By Myself In Mazatlan

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Photo by Davide Sibilio on Unsplash

Night here, alone, makes me unfaithful
to the woman we both know:
easy to give my heart away
to a stranger
wandering the beach

of my innermost shore,
the crash of the ocean’s ivory keys
drowning the do-re-mi
that has played
me for years,

the air so loose and warm,
all the old clothes
must be pulled off,
my body shown
for what it is—

a sweat
of holy longing, faithful
only to what seems to be
last call for living
this other me.

One of several versions of another Mexico poem. Maybe I’ll post the others sometime and see if you like one over the other….

River At Night

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Photo by Sergey Pesterev on Unsplash

The river behind the house at night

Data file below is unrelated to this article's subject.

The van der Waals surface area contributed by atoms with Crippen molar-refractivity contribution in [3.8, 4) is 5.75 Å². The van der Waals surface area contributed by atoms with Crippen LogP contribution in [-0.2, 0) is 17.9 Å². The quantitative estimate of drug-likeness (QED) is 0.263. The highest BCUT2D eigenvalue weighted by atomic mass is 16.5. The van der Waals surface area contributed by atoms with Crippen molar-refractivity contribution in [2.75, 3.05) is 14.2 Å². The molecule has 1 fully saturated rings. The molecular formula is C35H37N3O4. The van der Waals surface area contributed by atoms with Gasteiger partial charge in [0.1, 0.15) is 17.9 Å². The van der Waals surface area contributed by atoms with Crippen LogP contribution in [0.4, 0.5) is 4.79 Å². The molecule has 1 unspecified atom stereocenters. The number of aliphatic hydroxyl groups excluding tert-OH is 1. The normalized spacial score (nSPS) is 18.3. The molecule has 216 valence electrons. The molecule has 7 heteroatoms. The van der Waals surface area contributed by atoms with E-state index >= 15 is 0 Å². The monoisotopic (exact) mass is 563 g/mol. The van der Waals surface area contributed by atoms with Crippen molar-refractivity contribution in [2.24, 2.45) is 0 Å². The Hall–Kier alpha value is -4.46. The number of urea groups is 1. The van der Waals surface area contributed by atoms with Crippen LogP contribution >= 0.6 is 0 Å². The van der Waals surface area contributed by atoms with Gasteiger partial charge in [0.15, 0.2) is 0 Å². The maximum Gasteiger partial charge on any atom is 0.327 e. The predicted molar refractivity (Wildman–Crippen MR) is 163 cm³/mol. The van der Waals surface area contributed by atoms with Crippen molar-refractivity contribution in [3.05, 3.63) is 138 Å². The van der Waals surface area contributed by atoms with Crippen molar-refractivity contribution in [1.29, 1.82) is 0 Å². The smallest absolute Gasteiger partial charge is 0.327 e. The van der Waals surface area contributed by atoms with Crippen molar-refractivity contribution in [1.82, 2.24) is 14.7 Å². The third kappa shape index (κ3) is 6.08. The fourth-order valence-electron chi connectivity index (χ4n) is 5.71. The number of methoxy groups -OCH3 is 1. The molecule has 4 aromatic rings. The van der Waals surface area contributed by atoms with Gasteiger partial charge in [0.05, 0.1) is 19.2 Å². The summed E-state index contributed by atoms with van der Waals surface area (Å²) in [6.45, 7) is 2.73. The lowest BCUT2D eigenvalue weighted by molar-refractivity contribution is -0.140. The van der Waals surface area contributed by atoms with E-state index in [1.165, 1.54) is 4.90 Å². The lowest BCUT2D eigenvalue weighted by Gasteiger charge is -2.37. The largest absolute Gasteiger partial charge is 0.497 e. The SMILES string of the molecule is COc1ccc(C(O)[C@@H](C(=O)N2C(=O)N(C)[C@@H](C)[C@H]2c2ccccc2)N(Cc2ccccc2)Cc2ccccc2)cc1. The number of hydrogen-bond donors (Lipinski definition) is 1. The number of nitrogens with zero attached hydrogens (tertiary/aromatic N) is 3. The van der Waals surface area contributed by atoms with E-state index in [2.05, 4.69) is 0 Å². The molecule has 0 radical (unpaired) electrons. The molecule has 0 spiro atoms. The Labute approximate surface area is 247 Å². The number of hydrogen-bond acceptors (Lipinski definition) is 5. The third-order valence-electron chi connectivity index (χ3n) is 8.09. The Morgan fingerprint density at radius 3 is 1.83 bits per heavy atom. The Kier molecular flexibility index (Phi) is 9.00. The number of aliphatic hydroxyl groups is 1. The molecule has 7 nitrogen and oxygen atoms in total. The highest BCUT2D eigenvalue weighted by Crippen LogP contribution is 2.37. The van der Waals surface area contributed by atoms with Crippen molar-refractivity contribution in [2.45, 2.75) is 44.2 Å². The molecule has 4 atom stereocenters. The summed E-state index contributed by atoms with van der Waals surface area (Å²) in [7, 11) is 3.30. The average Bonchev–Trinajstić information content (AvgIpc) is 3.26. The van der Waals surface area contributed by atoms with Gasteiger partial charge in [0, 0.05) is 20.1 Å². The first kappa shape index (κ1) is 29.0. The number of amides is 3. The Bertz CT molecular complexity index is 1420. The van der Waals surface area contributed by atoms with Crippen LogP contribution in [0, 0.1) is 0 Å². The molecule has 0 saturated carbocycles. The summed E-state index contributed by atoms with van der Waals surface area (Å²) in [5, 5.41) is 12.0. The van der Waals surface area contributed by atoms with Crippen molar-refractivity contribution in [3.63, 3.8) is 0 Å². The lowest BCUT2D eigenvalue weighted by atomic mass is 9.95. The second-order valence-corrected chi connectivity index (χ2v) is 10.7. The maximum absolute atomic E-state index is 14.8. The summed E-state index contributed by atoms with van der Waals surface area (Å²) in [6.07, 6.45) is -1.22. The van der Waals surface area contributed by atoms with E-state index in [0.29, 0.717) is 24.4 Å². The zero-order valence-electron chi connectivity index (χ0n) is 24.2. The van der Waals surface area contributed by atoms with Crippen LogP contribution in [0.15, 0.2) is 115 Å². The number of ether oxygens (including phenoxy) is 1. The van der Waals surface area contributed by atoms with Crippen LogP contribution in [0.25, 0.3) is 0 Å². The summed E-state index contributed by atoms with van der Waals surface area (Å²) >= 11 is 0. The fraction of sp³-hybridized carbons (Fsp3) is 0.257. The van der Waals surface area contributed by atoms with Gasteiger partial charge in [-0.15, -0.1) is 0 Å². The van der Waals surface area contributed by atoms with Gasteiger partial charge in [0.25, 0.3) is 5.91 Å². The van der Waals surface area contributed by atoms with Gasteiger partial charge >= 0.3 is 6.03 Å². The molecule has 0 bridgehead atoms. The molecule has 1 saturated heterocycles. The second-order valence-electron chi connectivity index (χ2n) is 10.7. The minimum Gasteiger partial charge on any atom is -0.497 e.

has so much more of a voice
in the darkness, rushing
toward the ends of the earth as if
this is the journey of all journeys.

The world I was born into has hurried
me through forty-seven years, never
stopping to place me where I belong:
I want to lie firm and wondrous in the arms
of the river, a boulder of great faith.

Then when it hands me the moon
shimmering and full, and gathers
the rippling stars in close, I am part
of a circle of sisters, sharing stories,
named in their alphabet of light.

Ask me then about ecstasy,
and I will say it runs gleaming
through the secret universe
of my body, that it calls me
home.

An older poem, first published in North Shore Magazine, and included in my first chapbook “Stealing Eternity”. And since its writing, happy to say I found where I belong.